So what does this mean? First of all, directive one says that the word "YHWH" is not to be used in liturgical celebrations. This would affect hymns like "You are Near", and, "Sing a New Song" (which has the line in the first verse about Yahweh's people dancing for joy). Honestly, I'm not shedding any tears in putting those songs out to pasture. The second directive says that in future translations of Scripture into vernacular languages, the word YHWH be translated as "God". It's hard to say what this will affect in the future, but looking to the past, I believe it is the New Jerusalem Bible that used "Yahweh" in translations of the Psalms. In short, words like "God" or "Lord" should be used, rather than God's proper name.
(Article by Father Jay Toborowsky at youngfogeys.blogspot.com)
See full Catholic News Service story here: http://www.catholicnews.com/data/stories/cns/0804119
- Make an attentive and devoted genuflection upon entering and before departing our churches and chapels where our Eucharistic Lord is present.
- Foster an interior spirit of adoration as you take part in the Communion rite of the Mass.
- Pause to make a profound bow before approaching the minister of communion or kneel to receive Him.
- If choosing to receive the Eucharist in the hand, do so by placing one hand flat upon the other, wait until the priest places the Host on your hand, and then place the Body of the Divine Savior upon your tongue.
At a question and answer session with Italian priests in recent days at Bressanone, Italy, where the Holy Father is spending a period of vacation, Fr. Paolo Ruzzi asked Pope Benedict for advice on how generous a priest should be in administering the sacraments of baptism and confirmation.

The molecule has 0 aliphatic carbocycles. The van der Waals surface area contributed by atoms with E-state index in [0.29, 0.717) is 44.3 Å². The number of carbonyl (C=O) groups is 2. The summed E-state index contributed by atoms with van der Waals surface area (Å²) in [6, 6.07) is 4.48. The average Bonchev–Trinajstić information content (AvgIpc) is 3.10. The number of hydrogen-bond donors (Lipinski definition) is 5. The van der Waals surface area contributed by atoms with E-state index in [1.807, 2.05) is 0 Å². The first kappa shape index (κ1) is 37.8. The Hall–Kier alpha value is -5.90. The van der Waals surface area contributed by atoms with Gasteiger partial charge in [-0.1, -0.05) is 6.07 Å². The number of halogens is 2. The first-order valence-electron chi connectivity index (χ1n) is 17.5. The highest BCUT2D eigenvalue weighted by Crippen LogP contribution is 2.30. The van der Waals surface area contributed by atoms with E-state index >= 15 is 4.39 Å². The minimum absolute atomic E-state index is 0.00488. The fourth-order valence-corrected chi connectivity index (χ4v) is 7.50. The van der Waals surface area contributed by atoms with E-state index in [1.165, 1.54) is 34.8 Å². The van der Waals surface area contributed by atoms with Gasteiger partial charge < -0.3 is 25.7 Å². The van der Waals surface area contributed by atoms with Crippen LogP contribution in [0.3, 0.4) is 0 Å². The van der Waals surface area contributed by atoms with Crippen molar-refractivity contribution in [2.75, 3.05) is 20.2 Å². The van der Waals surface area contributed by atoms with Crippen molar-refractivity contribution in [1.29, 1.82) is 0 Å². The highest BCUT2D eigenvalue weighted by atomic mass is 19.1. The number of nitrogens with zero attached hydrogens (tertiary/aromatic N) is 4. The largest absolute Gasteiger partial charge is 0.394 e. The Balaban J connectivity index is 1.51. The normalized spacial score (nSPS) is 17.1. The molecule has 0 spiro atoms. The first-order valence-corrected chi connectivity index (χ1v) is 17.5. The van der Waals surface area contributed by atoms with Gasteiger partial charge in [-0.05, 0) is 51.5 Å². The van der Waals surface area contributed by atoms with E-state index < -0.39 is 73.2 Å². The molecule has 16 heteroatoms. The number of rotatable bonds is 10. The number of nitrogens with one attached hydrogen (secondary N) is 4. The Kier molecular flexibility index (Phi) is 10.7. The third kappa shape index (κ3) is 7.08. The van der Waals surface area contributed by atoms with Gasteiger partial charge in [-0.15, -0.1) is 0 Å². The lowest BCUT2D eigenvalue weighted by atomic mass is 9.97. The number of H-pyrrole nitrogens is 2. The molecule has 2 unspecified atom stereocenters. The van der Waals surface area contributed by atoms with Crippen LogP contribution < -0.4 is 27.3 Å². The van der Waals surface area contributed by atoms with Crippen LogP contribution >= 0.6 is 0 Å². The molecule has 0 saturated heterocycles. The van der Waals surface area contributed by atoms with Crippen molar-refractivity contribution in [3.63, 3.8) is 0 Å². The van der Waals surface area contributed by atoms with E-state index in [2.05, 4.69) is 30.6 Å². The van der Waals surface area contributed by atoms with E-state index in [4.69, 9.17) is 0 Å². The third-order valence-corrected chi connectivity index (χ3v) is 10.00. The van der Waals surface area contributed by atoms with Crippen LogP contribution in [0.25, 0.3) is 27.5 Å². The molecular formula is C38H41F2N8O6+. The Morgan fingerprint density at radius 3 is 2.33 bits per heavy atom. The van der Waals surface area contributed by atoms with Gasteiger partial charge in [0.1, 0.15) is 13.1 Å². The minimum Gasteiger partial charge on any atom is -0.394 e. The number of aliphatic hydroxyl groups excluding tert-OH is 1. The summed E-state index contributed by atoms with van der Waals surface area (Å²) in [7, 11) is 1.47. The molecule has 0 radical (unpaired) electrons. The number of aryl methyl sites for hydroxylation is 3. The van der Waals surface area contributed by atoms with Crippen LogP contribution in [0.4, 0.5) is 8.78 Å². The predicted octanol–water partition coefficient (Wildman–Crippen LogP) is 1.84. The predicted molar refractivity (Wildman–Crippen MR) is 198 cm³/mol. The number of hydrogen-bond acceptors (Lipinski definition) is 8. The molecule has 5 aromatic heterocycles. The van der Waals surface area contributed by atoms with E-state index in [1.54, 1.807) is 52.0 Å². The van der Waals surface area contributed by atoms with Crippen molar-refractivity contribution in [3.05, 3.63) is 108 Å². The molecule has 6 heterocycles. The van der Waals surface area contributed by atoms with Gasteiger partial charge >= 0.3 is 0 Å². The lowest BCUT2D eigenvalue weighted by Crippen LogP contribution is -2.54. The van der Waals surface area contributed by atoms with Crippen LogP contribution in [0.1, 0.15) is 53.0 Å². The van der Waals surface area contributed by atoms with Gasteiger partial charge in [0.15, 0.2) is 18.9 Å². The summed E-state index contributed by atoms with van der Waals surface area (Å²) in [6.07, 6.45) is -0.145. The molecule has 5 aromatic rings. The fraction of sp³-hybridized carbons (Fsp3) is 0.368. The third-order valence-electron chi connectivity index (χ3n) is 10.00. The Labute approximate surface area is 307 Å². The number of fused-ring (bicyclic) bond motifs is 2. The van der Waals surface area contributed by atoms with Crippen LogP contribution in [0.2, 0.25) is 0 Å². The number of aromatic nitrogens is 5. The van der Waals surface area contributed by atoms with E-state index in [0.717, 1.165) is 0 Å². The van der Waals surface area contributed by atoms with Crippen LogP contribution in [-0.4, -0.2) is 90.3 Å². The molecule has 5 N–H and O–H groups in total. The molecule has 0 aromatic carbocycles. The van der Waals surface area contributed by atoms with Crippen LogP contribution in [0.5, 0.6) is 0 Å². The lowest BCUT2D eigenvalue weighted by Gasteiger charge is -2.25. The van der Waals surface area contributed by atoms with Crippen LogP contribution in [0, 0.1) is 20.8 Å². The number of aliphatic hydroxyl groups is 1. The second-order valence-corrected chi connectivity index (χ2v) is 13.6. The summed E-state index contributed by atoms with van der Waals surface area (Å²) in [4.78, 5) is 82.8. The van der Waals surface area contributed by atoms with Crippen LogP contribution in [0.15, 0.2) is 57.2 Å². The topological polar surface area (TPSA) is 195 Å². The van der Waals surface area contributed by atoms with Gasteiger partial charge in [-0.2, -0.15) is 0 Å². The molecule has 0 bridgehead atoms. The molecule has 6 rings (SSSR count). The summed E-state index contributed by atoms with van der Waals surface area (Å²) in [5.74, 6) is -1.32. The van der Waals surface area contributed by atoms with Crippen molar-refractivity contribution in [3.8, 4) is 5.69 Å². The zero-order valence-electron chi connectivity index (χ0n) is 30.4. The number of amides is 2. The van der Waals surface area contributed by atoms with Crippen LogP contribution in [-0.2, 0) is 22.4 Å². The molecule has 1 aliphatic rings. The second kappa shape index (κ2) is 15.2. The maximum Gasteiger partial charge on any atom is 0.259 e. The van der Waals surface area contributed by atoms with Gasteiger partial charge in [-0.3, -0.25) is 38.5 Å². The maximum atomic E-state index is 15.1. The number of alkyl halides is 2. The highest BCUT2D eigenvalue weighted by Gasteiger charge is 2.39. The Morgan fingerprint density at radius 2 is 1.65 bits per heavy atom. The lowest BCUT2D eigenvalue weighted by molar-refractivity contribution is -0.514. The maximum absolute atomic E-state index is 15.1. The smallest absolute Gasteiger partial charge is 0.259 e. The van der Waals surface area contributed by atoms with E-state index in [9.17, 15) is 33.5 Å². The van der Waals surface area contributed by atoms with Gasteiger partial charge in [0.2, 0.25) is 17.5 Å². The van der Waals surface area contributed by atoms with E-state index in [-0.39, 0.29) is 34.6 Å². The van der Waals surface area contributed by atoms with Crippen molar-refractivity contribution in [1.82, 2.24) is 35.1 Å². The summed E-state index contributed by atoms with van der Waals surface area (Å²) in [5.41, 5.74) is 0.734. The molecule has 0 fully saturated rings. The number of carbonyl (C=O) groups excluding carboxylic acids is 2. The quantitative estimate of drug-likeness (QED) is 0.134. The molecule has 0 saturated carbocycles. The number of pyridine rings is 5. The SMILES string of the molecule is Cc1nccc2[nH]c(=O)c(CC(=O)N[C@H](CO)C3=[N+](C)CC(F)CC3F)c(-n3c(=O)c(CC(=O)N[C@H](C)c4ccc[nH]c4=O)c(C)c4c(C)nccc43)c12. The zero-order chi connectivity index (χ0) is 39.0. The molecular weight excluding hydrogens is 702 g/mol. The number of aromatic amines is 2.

In answer, the Holy Father said, “When I was younger, I was more severe... With time, I came to understand the importance of taking the path of mercy, following the example of the Lord, who welcomed even a flicker of desire for communion in the faith.”
He added, however, that this doesn’t mean the sacraments should be administered when faith is absent.
(Photo: Pope Benedict baptizes Magdi Allam, Mass of Easter Vigil 2008, Saint Peter's Basilica, Rome. Dario Pignatelli, Reuters.)
Bishop Burbidge, right, with Father Parkersonof the Diocese of Raleigh, North Carolina, has issued diocesan norms for the liturgy of Holy Mass, refreshing our memories to recall and better implement norms that have already been promulgated for the universal Church in the General Instruction of the Roman Missal and other official documents. +mcitl
General Norms for the Celebration of the Sacred Liturgy of the Mass in the Forma Ordinaria (the ordinary form of the Holy Mass as celebrated in most Catholic parish churches.)
pg.2 #6 Sacred silence prior to the beginning of a Sacred Liturgy
pg.2 #9 Faithful are encouraged to dress appropriately
pg.3 #13 Explains difference between lector and reader
pg.4 #18 All liturgical ministers should dress appropriately. T-shirts, shorts, tennis shoes and flip-flops are inappropriate
pg.5 Section 1.3 Sacred Texts Liturgical Books
pg.5 #19, No approved texts are to be altered either by the priest or by the assembly…
pg.6 Section 1.2.3, The use of Latin and languages particular to the assembly